A New Perspective: Controlling Your Emotions

By Trevor Throness  |  May 13th

I’ve said this before, but I think it bears repeating with the explosion of mental health issues we’re seeing at work. I’m not a psychologist, and I understand that there are issues that need deeper dives to work out with a counselor or therapist.

That said, here are the 3 basic levers you can use to control your emotions and attitude at home and at work:

1. The words you use: When you feel low, what kind of words are coming out of your mouth? You know what kind of words they are; they’re negative and self-critical and defeatist and hopeless and full of despair/anger/complaint. Here’s the secret: your words are a self-fulfilling prophecy.

Allowing yourself the luxury of speaking in these ways without restraint is like praying for everything bad to happen to you. It messes with you mentally and puts you on a bad path.

If you change your words and say positive things, even if you don’t feel them, you’ll feel your emotions begin to follow.

2. What you focus on: When you’re low, what are you focusing on? Bad things. Always. The negative behaviours of others. The difficult parts of your life. Outside circumstances that you can’t control.

When you focus on these problems, they have a toxic effect on your attitude. It is a discipline, but when you choose to focus on better things, you’ll feel your emotions begin to follow.

3. What you’re doing with your body: When you’re low, what posture are you in? Likely you’re slumped in your chair, or sitting on a couch, or shuffling around like you’ve suddenly become ancient. The truth here is that it’s hard(er) to feel down when you’re active. When you’re out for a walk or run, you start to feel better.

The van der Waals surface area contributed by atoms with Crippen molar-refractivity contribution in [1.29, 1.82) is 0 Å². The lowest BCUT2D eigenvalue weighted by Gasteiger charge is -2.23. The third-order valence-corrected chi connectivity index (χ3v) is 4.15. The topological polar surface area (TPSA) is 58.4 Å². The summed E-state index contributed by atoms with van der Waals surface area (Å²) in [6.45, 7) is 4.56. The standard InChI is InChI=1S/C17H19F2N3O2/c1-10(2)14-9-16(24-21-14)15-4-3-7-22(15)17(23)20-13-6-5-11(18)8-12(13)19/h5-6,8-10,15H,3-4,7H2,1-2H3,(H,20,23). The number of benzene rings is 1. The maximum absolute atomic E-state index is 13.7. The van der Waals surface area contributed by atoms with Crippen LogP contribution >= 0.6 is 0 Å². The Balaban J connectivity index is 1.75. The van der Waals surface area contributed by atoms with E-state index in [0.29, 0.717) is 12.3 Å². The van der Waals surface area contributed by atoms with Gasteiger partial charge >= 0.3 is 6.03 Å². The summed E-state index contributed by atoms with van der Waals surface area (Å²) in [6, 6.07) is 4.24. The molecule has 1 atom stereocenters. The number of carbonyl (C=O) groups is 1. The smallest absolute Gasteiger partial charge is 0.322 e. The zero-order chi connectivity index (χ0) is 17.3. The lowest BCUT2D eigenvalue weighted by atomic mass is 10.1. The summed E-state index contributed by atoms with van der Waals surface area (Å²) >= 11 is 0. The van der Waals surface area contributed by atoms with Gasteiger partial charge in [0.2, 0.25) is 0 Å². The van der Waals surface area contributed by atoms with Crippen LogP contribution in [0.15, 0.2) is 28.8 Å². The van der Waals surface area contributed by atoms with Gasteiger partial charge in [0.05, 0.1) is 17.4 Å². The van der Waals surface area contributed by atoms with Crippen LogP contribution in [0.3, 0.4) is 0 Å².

I think that gaining control of and learning to manage your own attitude is likely the most important life skill you can master. John Maxwell recently said that ‘the difference between successful and unsuccessful people is their perception of - and response to -failure. In other words, their attitude.

An older friend told me about his journey to mastering his attitude. He struggled with these things as a younger man, and as he aged, he developed the habit of not allowing himself to wallow in discouragement. Today, he allows himself to feel bad for a little while, and then takes action. He talks positively, focuses on good things, and gets active.

Say good things about your life. Focus on noble, inspiring thoughts (not the news), and the biographies of people who overcame in spite of difficulty. Get active. Go for a walk at lunch. Your emotions are a servant of your will, not a victim of your feelings.

“Your attitude determines your altitude” —Zig Ziglar